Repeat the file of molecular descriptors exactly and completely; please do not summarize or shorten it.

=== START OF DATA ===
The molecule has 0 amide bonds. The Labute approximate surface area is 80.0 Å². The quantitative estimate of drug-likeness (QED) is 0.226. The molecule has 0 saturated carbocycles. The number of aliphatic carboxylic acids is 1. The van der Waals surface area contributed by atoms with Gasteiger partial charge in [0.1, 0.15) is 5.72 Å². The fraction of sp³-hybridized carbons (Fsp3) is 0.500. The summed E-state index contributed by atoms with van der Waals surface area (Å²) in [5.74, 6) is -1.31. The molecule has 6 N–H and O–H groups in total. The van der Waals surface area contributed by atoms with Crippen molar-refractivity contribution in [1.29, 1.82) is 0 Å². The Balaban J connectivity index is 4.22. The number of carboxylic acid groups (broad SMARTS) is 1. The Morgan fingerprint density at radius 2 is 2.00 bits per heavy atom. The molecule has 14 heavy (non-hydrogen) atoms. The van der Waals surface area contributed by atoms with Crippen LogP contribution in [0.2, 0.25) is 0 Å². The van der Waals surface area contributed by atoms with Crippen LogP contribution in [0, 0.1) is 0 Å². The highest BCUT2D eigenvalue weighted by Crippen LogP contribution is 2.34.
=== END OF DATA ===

The molecule has 0 amide bonds. The Labute approximate surface area is 80.0 Å². The quantitative estimate of drug-likeness (QED) is 0.226. The molecule has 0 saturated carbocycles. The number of aliphatic carboxylic acids is 1. The van der Waals surface area contributed by atoms with Gasteiger partial charge in [0.1, 0.15) is 5.72 Å². The fraction of sp³-hybridized carbons (Fsp3) is 0.500. The summed E-state index contributed by atoms with van der Waals surface area (Å²) in [5.74, 6) is -1.31. The molecule has 6 N–H and O–H groups in total. The van der Waals surface area contributed by atoms with Crippen molar-refractivity contribution in [1.29, 1.82) is 0 Å². The Balaban J connectivity index is 4.22. The number of carboxylic acid groups (broad SMARTS) is 1. The Morgan fingerprint density at radius 2 is 2.00 bits per heavy atom. The molecule has 14 heavy (non-hydrogen) atoms. The van der Waals surface area contributed by atoms with Crippen LogP contribution in [0.2, 0.25) is 0 Å². The van der Waals surface area contributed by atoms with Crippen LogP contribution in [0, 0.1) is 0 Å². The highest BCUT2D eigenvalue weighted by Crippen LogP contribution is 2.34.